I suspect that Dad’s real goal is to find fault and complain and lay guilt trips, and that no matter what OP did, he would have found some way to do it.

    If he actually had wanted to spend time with his family, he knew full well how to make that happen, starting with picking up the phone.

    • stacey December 29, 2015, 10:39 am

      Agreed! (With the caveat that people often don’t see how awful they are being- to them, they are just being their usual “normal” selves!)

  • Cat December 28, 2015, 4:41 pm

    I have no respect for someone who cannot be bothered to keep his/her word. Your father is unreliable. You are under no obligation to keep him informed of your plans unless you live with him. Since you don’t, it is his responsibility to ask you ahead of time when he can visit or to invite you to visit him. If he is not there when you arrive or does not arrive on the agreed upon date, you’d don’t need to try to accommodate him further.

  • NostalgicGal December 28, 2015, 5:05 pm

    Christmas visiting plans always needed a good month if not two to get hammered out. I would have started on the first, left voice messages, and also left a deadline on getting back to us (the fifteenth) after which we are making plans and yes I would have gas lit it by mentioning Mississippi.

    Either he would have replied or not. 16th, make the plans, and whether you called him to tell him the plans or he called to scream at you, remind him he was given two weeks and a deadline. Merry Christmas and maybe after the holiday we can make plans to come see you.

    • JAN December 29, 2015, 2:16 pm

      You’re assuming he has voicemail. My father, who also plays these games, does not. He also only has a PO Box and will claim to have not received mail. Since he lives 500 miles away the only option I have is to continue calling or to ask someone, like my elderly Grandmother, to relay a message…which he may also claim to have not received.

      • Cat December 29, 2015, 10:57 pm

        Why bother? “Gee, Dad, sorry you didn’t receive the invitation. You missed a great party.” Just because he plays games does not mean you have to do it too. He could get an answering machine.
        You have the option not to worry about it. Why involve granny in it? If you feel you have to contact him, send the invitation by certified mail so he has to sign for it. He can’t lie his way out of that one.

        • Miriam December 30, 2015, 5:56 am

          I think I would counter every “I didn’t get your message” with a “what a shame you missed out – you should get voicemail; you’d never miss out again!” and just become a broken record with that. His choice to be uncontactable, let him own the consequences.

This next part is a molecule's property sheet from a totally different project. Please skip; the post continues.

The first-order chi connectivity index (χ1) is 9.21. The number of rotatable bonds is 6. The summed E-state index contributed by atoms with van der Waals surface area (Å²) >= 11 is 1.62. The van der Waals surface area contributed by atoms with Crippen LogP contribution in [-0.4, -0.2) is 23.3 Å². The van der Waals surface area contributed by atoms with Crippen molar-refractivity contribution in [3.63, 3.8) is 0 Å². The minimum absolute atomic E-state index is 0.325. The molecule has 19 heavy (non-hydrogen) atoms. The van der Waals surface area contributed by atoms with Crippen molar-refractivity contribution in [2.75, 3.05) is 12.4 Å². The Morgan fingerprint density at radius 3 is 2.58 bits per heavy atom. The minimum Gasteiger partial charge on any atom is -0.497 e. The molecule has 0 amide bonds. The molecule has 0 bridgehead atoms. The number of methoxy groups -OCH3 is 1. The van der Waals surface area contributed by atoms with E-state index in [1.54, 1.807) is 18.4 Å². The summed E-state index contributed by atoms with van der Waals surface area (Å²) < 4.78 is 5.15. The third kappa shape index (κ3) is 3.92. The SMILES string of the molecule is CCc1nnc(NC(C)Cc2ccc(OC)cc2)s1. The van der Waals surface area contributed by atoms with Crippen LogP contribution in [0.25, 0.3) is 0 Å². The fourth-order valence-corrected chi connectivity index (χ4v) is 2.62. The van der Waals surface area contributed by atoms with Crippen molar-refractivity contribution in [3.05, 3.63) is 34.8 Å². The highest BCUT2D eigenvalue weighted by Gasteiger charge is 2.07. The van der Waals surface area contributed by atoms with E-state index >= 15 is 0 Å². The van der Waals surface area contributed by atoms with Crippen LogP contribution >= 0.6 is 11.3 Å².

Or you could do what my ex and his brother did, and buy a fax machine… When their mother finally alienated me enough to be given the cut direct, they had to have some way of contacting her!

      • tNostalgicGal December 30, 2015, 8:55 pm

        I have done this in the past and it may end the argument. Where I live express mail is 2-3 days just more expensive. But you get hand to hand tracking all the way. Including who signed for it, when, and a facsimilie of the signature.

        Include a priority mail SASE and a card already in it that just has to be checked. Yes I’m coming, No I don’t think so and a note that if it doesn’t arrive by X date you’re going to consider it NO and make your own plans. Mail it so it gets there two weeks before the clearly mentiond date they have to send the reply back by.

        I had to do this once, printed off the screen that they did indeed receive it, then when they couldn’t bother to make an X and drop it back in box (right at the mailbox) then show up with the screaming meemies that they hadn’t gotten contacted and didn’t know, blahdeblahdeblah, I held up the copies of the routing of the mail and the sig. They’d been informed.

        Haven’t had any more contact with them in several years and like it that way.

        • Miriam January 1, 2016, 5:33 am

          NostalgicGal, that’s brilliant!

          I’ve done similar with read-receipt on email [forwarding the deleted-without-reading notification to the person hassling me for not passing on the message]. That particular blockhead took a couple of goes, but having the company CEO’s PA on his case improved his ability to ‘receive’ messages impressively quickly!

          I hope the non-contact continues – silence can *so* be golden, when you remember what contact used to be like.

          • NostalgicGal January 7, 2016, 3:48 am

            So far it’s still silence. Only thing I have to say that this is pretty darn expensive now (still cost a lot when I did it) but it was worth every penny I spent to hold up the entire hand to hand tracking, the page with the signature and time and where they collected that signature, and the receipt proving I’d bought the Priority mail prepaid mailer at the same time. They had received notice in plenty of time and I paid for the return reply myself. Just make the X on the card, slip it back in the already filled out and pre postaged reply, peel the strip, stick, and dump in mail. No need for phone, voicemail or any other high tech.